BlueScope exaggerates impact of carbon price

April 16, 2011

Steel manufacturer BlueScope is exaggerating the impact of a carbon price said the April 9 Sydney Morning Herald.

“Last month BlueScope said a carbon price of $25 a tonne would wipe $300 million to $400 million off its bottom line but analysts at Deutsche Bank quickly pointed out that ignored compensation," SMH journalist Paddy Manning said.

“Based on BlueScope's 2009-10 emissions of 12.2 million tonnes, they calculated the company's carbon liability in 2012-13 would be about $30.5 million, or 7.4% of its forecasts for the company's net profit after tax."

Noel Thompson, a physicist and former general superintendent at BlueScope, told the SMH the company will make money "hand over fist" when the business cycle turns.

"With largely depreciated plant and improved productivity — the company has greatly reduced its Australian workforce over the past decade, to about 9000 employees now — BlueScope should be “easily competitive” internationally', he said.

Thompson considered BlueScope's threats to move offshore empty, saying the “cost of capital is a killer for the concept”.

Blaming their $55 million loss for the six months to December 2010, BlueScope has again delayed building a cogeneration plant at its Port Kembla steelworks, technology that could cut emissions by 900,000 tonnes a year.

Thompson said Bluescope’s directors and top executives “lack technical experience and have failed to innovate — to try to use renewable energy to generate heat during the steelmaking process, for example, or to find alternatives to coking coal”.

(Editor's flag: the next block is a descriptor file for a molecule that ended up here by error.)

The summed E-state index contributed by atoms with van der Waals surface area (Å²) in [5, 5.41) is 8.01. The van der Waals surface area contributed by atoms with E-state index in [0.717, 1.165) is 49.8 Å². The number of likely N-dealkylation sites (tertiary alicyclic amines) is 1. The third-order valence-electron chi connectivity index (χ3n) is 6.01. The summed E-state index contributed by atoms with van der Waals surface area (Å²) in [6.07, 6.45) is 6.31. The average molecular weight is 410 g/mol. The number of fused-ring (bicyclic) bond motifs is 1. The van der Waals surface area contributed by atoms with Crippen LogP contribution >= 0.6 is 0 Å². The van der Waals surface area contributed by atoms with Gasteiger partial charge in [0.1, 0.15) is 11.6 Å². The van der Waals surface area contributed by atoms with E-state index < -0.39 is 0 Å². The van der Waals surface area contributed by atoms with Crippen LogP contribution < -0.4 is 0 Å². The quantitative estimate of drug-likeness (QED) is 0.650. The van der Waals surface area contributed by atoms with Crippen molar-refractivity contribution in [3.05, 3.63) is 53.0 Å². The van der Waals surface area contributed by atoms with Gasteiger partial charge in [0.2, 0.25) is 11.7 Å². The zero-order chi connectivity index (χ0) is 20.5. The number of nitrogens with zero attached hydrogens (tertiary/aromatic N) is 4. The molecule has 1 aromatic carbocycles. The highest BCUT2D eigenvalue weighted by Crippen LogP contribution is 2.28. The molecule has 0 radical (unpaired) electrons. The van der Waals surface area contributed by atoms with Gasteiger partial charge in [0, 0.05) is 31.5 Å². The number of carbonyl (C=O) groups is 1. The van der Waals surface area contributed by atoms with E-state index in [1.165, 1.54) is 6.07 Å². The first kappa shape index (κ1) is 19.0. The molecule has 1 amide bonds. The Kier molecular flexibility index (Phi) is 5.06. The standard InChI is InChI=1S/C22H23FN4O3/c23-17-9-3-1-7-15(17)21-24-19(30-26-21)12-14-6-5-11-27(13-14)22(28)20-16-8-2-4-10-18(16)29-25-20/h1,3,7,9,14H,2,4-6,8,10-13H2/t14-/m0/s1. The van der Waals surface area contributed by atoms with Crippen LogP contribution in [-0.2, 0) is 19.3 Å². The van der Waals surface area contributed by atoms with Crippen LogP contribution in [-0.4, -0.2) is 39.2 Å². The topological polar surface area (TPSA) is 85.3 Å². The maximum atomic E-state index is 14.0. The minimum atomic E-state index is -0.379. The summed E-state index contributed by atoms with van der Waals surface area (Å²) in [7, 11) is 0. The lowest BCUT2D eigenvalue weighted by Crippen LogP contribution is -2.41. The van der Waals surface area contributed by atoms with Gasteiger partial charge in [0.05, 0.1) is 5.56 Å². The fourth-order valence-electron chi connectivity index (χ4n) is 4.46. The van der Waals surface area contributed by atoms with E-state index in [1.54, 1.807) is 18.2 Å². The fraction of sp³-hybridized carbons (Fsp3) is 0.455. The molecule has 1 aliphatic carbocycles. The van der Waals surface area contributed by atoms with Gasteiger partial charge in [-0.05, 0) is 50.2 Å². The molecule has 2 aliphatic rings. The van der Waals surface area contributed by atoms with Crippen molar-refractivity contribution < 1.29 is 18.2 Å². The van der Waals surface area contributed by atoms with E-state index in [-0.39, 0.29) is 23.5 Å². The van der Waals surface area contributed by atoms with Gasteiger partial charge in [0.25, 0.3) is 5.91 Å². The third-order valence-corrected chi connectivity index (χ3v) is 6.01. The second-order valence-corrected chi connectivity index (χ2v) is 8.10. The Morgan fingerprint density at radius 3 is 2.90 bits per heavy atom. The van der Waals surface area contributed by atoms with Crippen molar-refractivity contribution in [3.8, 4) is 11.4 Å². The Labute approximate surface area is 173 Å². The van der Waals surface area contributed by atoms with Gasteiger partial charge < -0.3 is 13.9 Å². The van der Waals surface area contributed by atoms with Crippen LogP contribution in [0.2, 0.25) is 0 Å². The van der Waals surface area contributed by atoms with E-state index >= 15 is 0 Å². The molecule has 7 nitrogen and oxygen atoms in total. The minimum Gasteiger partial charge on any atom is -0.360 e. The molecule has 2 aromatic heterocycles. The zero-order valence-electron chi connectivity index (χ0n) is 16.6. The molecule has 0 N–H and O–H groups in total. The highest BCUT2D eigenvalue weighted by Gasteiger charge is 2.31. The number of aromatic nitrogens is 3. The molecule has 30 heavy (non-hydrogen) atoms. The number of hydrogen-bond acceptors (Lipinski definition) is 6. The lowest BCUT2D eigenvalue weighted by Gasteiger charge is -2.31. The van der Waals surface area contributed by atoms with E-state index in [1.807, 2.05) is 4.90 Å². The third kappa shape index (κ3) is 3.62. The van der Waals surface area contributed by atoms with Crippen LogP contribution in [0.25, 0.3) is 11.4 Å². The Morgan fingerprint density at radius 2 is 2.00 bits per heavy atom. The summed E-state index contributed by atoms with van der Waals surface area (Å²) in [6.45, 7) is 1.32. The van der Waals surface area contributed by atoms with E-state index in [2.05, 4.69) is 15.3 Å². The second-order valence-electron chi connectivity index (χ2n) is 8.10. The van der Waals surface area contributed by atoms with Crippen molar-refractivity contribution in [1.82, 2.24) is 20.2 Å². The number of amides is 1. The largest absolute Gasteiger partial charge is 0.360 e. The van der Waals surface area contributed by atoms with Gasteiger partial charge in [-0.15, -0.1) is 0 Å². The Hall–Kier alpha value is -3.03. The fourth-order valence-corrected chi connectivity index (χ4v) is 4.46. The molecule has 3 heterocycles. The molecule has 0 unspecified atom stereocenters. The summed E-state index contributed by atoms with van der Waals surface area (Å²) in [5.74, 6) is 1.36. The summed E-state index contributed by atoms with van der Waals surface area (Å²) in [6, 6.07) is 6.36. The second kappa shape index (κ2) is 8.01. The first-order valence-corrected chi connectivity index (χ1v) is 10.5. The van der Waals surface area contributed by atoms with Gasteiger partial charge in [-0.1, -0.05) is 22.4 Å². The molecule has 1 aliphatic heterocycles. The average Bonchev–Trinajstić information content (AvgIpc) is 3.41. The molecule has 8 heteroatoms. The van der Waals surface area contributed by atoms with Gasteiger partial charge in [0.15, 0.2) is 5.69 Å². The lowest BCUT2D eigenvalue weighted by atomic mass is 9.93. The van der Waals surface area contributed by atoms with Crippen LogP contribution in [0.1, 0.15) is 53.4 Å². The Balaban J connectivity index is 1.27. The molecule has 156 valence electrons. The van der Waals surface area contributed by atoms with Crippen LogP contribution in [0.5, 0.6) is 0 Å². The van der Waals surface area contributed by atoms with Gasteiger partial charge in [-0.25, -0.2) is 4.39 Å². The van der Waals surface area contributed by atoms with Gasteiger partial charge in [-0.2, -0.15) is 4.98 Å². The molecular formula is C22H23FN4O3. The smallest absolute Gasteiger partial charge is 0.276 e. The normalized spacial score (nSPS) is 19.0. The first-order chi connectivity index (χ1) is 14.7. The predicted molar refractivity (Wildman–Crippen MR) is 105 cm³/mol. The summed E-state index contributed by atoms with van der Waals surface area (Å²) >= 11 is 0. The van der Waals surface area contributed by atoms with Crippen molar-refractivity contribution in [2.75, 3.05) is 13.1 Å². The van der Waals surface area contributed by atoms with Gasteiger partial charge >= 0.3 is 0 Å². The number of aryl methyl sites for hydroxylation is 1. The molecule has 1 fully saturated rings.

Chris Williams, Socialist Alliance spokesperson in the Illawarra, said this news highlights the need for the government to force BlueScope to fast track plans to build a cogeneration plant.

"BlueScope has known about the need to reduce emissions for decades. Their plan to build the plant in stages over 10 years is just not good enough,” he said.

"How much money has BlueScope saved over the years from laying off workers? If they persist with arguing they can't afford to reduce emissions, the government should require them to open their books. If they refuse, they should be placed in public hands.

"The Australian people could then decide to immediately start construction on the cogen plant and fast track plans to transition to a cleaner manufacturing process,” Williams said.

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